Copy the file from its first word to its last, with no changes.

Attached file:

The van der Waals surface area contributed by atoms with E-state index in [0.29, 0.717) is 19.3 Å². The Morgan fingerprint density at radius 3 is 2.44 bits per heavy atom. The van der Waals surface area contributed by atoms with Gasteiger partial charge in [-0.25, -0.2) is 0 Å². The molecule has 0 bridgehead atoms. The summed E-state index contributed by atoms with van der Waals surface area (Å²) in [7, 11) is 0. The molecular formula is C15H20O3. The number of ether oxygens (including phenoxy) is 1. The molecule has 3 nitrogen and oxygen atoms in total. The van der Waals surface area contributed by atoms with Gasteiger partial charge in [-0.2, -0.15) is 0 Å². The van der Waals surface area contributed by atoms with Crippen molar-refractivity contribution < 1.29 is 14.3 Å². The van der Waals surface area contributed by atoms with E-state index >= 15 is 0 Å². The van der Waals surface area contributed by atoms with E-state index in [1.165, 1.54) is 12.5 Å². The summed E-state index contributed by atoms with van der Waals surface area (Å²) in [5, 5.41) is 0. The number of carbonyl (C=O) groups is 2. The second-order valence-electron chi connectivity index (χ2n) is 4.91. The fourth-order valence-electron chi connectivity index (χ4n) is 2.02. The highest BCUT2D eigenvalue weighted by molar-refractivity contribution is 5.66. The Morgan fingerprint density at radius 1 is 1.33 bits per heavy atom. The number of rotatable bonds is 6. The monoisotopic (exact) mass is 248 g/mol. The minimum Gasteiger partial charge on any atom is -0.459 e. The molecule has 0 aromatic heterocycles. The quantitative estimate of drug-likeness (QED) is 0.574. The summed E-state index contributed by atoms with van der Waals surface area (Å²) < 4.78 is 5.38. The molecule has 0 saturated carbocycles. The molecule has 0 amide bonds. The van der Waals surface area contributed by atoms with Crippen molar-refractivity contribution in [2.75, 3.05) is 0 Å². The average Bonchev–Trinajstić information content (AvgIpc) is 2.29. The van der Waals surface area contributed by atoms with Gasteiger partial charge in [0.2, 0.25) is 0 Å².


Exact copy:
The van der Waals surface area contributed by atoms with E-state index in [0.29, 0.717) is 19.3 Å². The Morgan fingerprint density at radius 3 is 2.44 bits per heavy atom. The van der Waals surface area contributed by atoms with Gasteiger partial charge in [-0.25, -0.2) is 0 Å². The molecule has 0 bridgehead atoms. The summed E-state index contributed by atoms with van der Waals surface area (Å²) in [7, 11) is 0. The molecular formula is C15H20O3. The number of ether oxygens (including phenoxy) is 1. The molecule has 3 nitrogen and oxygen atoms in total. The van der Waals surface area contributed by atoms with Gasteiger partial charge in [-0.2, -0.15) is 0 Å². The van der Waals surface area contributed by atoms with Crippen molar-refractivity contribution < 1.29 is 14.3 Å². The van der Waals surface area contributed by atoms with E-state index >= 15 is 0 Å². The van der Waals surface area contributed by atoms with E-state index in [1.165, 1.54) is 12.5 Å². The summed E-state index contributed by atoms with van der Waals surface area (Å²) in [5, 5.41) is 0. The number of carbonyl (C=O) groups is 2. The second-order valence-electron chi connectivity index (χ2n) is 4.91. The fourth-order valence-electron chi connectivity index (χ4n) is 2.02. The highest BCUT2D eigenvalue weighted by molar-refractivity contribution is 5.66. The Morgan fingerprint density at radius 1 is 1.33 bits per heavy atom. The number of rotatable bonds is 6. The monoisotopic (exact) mass is 248 g/mol. The minimum Gasteiger partial charge on any atom is -0.459 e. The molecule has 0 aromatic heterocycles. The quantitative estimate of drug-likeness (QED) is 0.574. The summed E-state index contributed by atoms with van der Waals surface area (Å²) < 4.78 is 5.38. The molecule has 0 saturated carbocycles. The molecule has 0 amide bonds. The van der Waals surface area contributed by atoms with Crippen molar-refractivity contribution in [2.75, 3.05) is 0 Å². The average Bonchev–Trinajstić information content (AvgIpc) is 2.29. The van der Waals surface area contributed by atoms with Gasteiger partial charge in [0.2, 0.25) is 0 Å².